Intel ready to upgrade its plants in New Mexico and beyond [updated]

Intel ready to upgrade its plants in New Mexico and beyond [updated]

Update 04/05/2021

Below is an official statement from Intel on the matter.

“Regarding EU incentives for semiconductors, Intel has not requested a specific figure. Our CEO said European leaders must make the necessary investments to secure a vibrant semiconductor industry, create resilient supply and expand innovation over the long term. Currently, opening a chip factory in Europe or the United States can be 20-40% more expensive than doing it in Asian countries. We are looking to Europe and the United States to help balance the global supply of silicon products geographically and the response we have received from government leaders is encouraging. "

Original article

Intel CEO Pat Gelsinger recently hosted the 60 Minutes program to discuss the ongoing chip shortage in a wide-ranging interview with Leslie Stahl, CBS News correspondent. The latter, in the course of the program, anticipated that Intel would announce a $ 3.5 billion cost upgrade to its Rio Rancho, New Mexico facility this week.

The plant upgrade follows in the wake of Intel's transition to its new IDM 2.0 model which will result in the production of custom chips for third parties and the consequent improvement of its manufacturing capacity. The Santa Clara-based company has already announced a $ 20 billion investment in two new factories in Arizona and is also seeking subsidies from the US government for further expansion on American soil. Intel recently confirmed a $ 10 billion investment in its Israeli facilities and is also reportedly seeking funding of around $ 10 billion from the EU to build a new factory in Europe. Intel's spree will serve to counter rival TSMC, which has announced a $ 100 billion investment in factories and "research and development" for the next three years.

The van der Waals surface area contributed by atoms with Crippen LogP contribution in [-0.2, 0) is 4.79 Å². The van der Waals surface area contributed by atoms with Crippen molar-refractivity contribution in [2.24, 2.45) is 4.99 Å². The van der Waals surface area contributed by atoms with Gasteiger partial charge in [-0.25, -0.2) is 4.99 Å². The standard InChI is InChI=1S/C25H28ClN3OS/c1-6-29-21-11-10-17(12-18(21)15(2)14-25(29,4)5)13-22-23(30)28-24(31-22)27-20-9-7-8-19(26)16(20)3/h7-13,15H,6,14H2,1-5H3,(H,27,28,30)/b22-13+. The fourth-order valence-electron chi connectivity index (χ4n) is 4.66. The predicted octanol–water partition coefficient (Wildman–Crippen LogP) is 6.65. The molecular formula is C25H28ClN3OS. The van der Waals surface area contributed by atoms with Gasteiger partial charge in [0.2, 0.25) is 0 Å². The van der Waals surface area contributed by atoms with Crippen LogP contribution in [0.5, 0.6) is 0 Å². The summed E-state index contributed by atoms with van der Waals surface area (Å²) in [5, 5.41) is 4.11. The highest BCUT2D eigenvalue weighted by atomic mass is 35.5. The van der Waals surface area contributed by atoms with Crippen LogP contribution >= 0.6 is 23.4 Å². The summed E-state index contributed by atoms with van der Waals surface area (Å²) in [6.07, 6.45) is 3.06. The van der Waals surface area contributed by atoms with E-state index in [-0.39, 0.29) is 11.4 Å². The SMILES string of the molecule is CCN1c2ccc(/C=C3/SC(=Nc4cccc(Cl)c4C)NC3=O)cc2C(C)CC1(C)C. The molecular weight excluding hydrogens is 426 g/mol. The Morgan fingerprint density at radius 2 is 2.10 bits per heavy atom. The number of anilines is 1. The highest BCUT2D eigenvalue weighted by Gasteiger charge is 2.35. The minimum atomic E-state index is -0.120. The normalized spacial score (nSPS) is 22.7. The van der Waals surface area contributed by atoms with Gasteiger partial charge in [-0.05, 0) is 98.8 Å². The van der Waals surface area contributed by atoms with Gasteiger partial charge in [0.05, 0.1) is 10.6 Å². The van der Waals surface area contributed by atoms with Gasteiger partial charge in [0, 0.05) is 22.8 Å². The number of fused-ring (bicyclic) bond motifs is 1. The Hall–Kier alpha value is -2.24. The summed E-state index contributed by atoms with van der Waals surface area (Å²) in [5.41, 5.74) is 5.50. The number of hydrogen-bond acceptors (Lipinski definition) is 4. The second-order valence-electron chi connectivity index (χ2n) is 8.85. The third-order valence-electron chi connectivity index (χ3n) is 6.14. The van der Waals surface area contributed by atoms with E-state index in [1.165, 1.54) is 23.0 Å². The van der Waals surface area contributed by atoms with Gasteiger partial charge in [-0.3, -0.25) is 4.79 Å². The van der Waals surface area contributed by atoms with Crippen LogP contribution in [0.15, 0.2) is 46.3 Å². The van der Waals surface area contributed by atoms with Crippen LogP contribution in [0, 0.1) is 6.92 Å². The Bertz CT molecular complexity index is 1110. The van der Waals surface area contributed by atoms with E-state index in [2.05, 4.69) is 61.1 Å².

Intel's investment in Rio Rancho may include funding for the production of Optane memory (also called 3D XPoint). The only other company committed to this technology, Micron, recently announced that it will cease production at the end of 2021 and plans to put its 3D XPoint factory in Lehi, Utah up for sale around the same time. Among other functions, Intel's Rio Rancho facility is currently used as the “R&D” and manufacturing center for Optane media. Intel originally co-developed the technology in collaboration with Micron and owns the associated IP, meaning Intel can manufacture the devices, but the Rio Rancho factory is currently not being used for mass production.

Optane is a new type of memory that fuses the speed and endurance of DRAM with the persistence of data storage devices, but has encountered some obstacles in its market success. The abandonment of Micron means that if Intel wants to continue to focus on Optane memories, at least in the server field, it will have to buy Micron's 3D XPoint plant or start its own production lines. Given that Rio Rancho is the home of his Optane research, it wouldn't be surprising to see Intel establish production lines right there.

Looking for a new PSU to power your next GPU? Corsair RM750X, 750W modular power supply, is available on Amazon.

Powered by Blogger.